.04


4.01
.56
4.61
.54
5.15


1.80
3.50
.60
2.22
.45
.05
.28

.20
1.11
10.21
15.36


128.83 10.25
193.80 22.65
19.40 2.96


aIncludes foremen.

Also includes workmen's compensation.

CIncludes management and office salaries, office supplies, auto, travel and entertain-
ment, interest paid, legal and audit, advertising, dues and subscriptions, donations and
telephone and telegraph.

A range of one standard deviation above and below the mean usually includes about two-
thirds of the observations. Ninety-five percent of the firms are within the range of two
standard deviations from the mean.


Tange r-


5.59
51.87
3.84
4.01
1.80
67.11
7.63
74.74


3.87
8.33
.78
4.33
.94
.64
.67
.27
.47
4.48
24_ 78
99.52

75.96
115,15
10.47


6.88
38.54
3.81
4.01
1.56
54.80
6.26
61.06


3.73
8.15
.72
3.82
.82
.42
.61
.12
.42
3.43
22.24
83.30

62.80
99.73
9.23


11.93
104.19
8.18
4.01
1.34
129.65
14.55
144.20


3.81
8.06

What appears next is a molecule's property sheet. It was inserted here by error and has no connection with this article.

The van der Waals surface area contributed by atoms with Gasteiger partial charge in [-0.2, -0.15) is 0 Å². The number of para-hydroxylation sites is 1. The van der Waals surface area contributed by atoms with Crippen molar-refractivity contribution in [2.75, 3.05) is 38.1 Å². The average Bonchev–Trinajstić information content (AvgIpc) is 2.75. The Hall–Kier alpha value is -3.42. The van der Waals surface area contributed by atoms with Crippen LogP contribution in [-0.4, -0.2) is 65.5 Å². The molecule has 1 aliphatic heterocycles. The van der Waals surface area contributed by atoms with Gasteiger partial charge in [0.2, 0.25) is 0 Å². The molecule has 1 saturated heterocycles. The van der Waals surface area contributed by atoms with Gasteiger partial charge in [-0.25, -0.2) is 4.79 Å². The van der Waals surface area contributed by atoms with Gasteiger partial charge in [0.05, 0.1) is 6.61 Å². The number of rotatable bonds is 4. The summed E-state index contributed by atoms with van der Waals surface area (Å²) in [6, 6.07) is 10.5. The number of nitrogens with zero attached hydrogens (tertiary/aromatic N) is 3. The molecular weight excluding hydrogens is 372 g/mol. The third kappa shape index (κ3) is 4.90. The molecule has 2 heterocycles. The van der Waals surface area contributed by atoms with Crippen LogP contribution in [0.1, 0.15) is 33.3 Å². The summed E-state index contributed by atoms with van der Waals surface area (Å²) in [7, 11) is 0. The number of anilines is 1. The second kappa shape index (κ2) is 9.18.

.92
6.43
1.35
.79
.76
.41
.72
6.14
29.39
173.59

147.69
212.07
20.32








1.50 for oranges and 3.00 for tangerines. Expenses in this group
include licenses and taxes, depreciation, insurance, miscellaneous
items and administrative expense.


PICKING AND HAULING COST ESTIMATES


Picking and loading refers to all activities involved in getting
the fruit from the tree to roadside. Itemized average picking costs
per box for oranges, grapefruit and tangerines and hauling costs are
shown in Table 1. The numbers reported in the tables are calculated by
summing the total dollars spent for each item by the sample firms and
dividing by the total boxes of fruit harvested by the sample firms
(i.e., the averages are weighted averages where the weights are the
number of boxes picked by the firms).
Buyers' salaries, commissions and expenses for fruit procurement
and sale are omitted. Costs such as telephone and auto expenses, which
are associated with selling as well as harvesting operations, are diffi-
cult to assign to specific operations and may still be included in the
information obtained from a few firms.
The largest item in the cost of picking citrus is labor. All labor
including payroll taxes and workmen's compensation insurance was 82 per-